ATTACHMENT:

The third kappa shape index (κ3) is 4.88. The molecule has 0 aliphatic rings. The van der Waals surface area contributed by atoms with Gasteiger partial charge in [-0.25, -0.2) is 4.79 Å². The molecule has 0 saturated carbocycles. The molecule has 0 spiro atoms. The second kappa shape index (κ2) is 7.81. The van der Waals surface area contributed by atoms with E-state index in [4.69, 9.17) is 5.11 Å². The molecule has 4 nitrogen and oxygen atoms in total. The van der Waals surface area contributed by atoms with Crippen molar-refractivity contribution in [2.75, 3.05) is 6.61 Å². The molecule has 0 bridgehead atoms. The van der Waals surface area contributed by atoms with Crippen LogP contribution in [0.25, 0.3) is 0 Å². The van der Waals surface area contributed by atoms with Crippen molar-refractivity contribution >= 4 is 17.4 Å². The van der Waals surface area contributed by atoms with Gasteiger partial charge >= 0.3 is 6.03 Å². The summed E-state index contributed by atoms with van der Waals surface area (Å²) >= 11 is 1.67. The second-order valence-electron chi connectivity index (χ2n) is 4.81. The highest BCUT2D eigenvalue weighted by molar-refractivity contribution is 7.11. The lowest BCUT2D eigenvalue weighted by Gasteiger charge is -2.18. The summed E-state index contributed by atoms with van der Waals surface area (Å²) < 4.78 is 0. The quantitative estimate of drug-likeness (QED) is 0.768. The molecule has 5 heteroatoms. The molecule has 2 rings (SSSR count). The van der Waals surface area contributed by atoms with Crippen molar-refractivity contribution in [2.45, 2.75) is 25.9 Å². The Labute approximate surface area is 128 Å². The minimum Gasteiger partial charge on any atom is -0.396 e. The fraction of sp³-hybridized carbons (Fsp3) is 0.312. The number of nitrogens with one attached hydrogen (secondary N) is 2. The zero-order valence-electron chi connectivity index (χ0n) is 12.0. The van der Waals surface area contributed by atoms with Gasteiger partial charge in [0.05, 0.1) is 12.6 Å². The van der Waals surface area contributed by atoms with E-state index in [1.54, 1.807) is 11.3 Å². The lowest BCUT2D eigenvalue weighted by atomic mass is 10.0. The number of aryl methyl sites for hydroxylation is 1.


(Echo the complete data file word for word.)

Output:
The third kappa shape index (κ3) is 4.88. The molecule has 0 aliphatic rings. The van der Waals surface area contributed by atoms with Gasteiger partial charge in [-0.25, -0.2) is 4.79 Å². The molecule has 0 saturated carbocycles. The molecule has 0 spiro atoms. The second kappa shape index (κ2) is 7.81. The van der Waals surface area contributed by atoms with E-state index in [4.69, 9.17) is 5.11 Å². The molecule has 4 nitrogen and oxygen atoms in total. The van der Waals surface area contributed by atoms with Crippen molar-refractivity contribution in [2.75, 3.05) is 6.61 Å². The molecule has 0 bridgehead atoms. The van der Waals surface area contributed by atoms with Crippen LogP contribution in [0.25, 0.3) is 0 Å². The van der Waals surface area contributed by atoms with Crippen molar-refractivity contribution >= 4 is 17.4 Å². The van der Waals surface area contributed by atoms with Gasteiger partial charge >= 0.3 is 6.03 Å². The summed E-state index contributed by atoms with van der Waals surface area (Å²) >= 11 is 1.67. The second-order valence-electron chi connectivity index (χ2n) is 4.81. The highest BCUT2D eigenvalue weighted by molar-refractivity contribution is 7.11. The lowest BCUT2D eigenvalue weighted by Gasteiger charge is -2.18. The summed E-state index contributed by atoms with van der Waals surface area (Å²) < 4.78 is 0. The quantitative estimate of drug-likeness (QED) is 0.768. The molecule has 5 heteroatoms. The molecule has 2 rings (SSSR count). The van der Waals surface area contributed by atoms with Crippen molar-refractivity contribution in [2.45, 2.75) is 25.9 Å². The Labute approximate surface area is 128 Å². The minimum Gasteiger partial charge on any atom is -0.396 e. The fraction of sp³-hybridized carbons (Fsp3) is 0.312. The number of nitrogens with one attached hydrogen (secondary N) is 2. The zero-order valence-electron chi connectivity index (χ0n) is 12.0. The van der Waals surface area contributed by atoms with Gasteiger partial charge in [0.05, 0.1) is 12.6 Å². The van der Waals surface area contributed by atoms with E-state index in [1.54, 1.807) is 11.3 Å². The lowest BCUT2D eigenvalue weighted by atomic mass is 10.0. The number of aryl methyl sites for hydroxylation is 1.